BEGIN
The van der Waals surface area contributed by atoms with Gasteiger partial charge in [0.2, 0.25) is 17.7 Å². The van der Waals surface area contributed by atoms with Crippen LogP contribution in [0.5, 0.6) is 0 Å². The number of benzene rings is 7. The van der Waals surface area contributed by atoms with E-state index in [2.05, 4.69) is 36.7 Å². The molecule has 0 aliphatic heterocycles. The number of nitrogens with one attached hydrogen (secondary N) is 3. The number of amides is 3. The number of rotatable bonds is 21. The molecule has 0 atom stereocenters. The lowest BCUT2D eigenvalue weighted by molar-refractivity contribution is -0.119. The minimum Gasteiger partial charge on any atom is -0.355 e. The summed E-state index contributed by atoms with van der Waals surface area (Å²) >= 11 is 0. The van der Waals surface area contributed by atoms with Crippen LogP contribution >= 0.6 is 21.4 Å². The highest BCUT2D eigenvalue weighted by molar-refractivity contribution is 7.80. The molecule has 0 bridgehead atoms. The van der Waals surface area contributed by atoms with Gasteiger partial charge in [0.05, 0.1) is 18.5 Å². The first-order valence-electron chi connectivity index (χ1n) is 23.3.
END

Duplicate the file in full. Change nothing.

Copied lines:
The van der Waals surface area contributed by atoms with Gasteiger partial charge in [0.2, 0.25) is 17.7 Å². The van der Waals surface area contributed by atoms with Crippen LogP contribution in [0.5, 0.6) is 0 Å². The number of benzene rings is 7. The van der Waals surface area contributed by atoms with E-state index in [2.05, 4.69) is 36.7 Å². The molecule has 0 aliphatic heterocycles. The number of nitrogens with one attached hydrogen (secondary N) is 3. The number of amides is 3. The number of rotatable bonds is 21. The molecule has 0 atom stereocenters. The lowest BCUT2D eigenvalue weighted by molar-refractivity contribution is -0.119. The minimum Gasteiger partial charge on any atom is -0.355 e. The summed E-state index contributed by atoms with van der Waals surface area (Å²) >= 11 is 0. The van der Waals surface area contributed by atoms with Crippen LogP contribution >= 0.6 is 21.4 Å². The highest BCUT2D eigenvalue weighted by molar-refractivity contribution is 7.80. The molecule has 0 bridgehead atoms. The van der Waals surface area contributed by atoms with Gasteiger partial charge in [0.05, 0.1) is 18.5 Å². The first-order valence-electron chi connectivity index (χ1n) is 23.3.